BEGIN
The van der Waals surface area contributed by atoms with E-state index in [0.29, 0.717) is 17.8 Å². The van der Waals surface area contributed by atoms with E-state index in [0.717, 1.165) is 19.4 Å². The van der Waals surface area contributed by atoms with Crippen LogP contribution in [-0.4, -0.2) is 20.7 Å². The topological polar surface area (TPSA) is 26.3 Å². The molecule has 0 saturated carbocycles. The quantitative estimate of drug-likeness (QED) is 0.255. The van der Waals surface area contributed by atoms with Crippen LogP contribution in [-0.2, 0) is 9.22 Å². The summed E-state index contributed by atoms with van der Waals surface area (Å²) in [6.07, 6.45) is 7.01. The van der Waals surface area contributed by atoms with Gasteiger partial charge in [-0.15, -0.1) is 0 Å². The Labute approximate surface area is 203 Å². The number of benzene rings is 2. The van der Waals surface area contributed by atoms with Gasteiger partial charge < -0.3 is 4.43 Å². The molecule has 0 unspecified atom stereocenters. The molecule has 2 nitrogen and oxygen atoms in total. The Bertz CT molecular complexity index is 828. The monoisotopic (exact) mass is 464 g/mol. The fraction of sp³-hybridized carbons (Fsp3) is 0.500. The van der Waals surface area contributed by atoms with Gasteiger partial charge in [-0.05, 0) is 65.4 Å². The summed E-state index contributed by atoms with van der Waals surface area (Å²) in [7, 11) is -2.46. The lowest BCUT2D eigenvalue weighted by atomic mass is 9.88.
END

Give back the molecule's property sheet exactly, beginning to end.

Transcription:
The van der Waals surface area contributed by atoms with E-state index in [0.29, 0.717) is 17.8 Å². The van der Waals surface area contributed by atoms with E-state index in [0.717, 1.165) is 19.4 Å². The van der Waals surface area contributed by atoms with Crippen LogP contribution in [-0.4, -0.2) is 20.7 Å². The topological polar surface area (TPSA) is 26.3 Å². The molecule has 0 saturated carbocycles. The quantitative estimate of drug-likeness (QED) is 0.255. The van der Waals surface area contributed by atoms with Crippen LogP contribution in [-0.2, 0) is 9.22 Å². The summed E-state index contributed by atoms with van der Waals surface area (Å²) in [6.07, 6.45) is 7.01. The van der Waals surface area contributed by atoms with Gasteiger partial charge in [-0.15, -0.1) is 0 Å². The Labute approximate surface area is 203 Å². The number of benzene rings is 2. The van der Waals surface area contributed by atoms with Gasteiger partial charge < -0.3 is 4.43 Å². The molecule has 0 unspecified atom stereocenters. The molecule has 2 nitrogen and oxygen atoms in total. The Bertz CT molecular complexity index is 828. The monoisotopic (exact) mass is 464 g/mol. The fraction of sp³-hybridized carbons (Fsp3) is 0.500. The van der Waals surface area contributed by atoms with Gasteiger partial charge in [-0.05, 0) is 65.4 Å². The summed E-state index contributed by atoms with van der Waals surface area (Å²) in [7, 11) is -2.46. The lowest BCUT2D eigenvalue weighted by atomic mass is 9.88.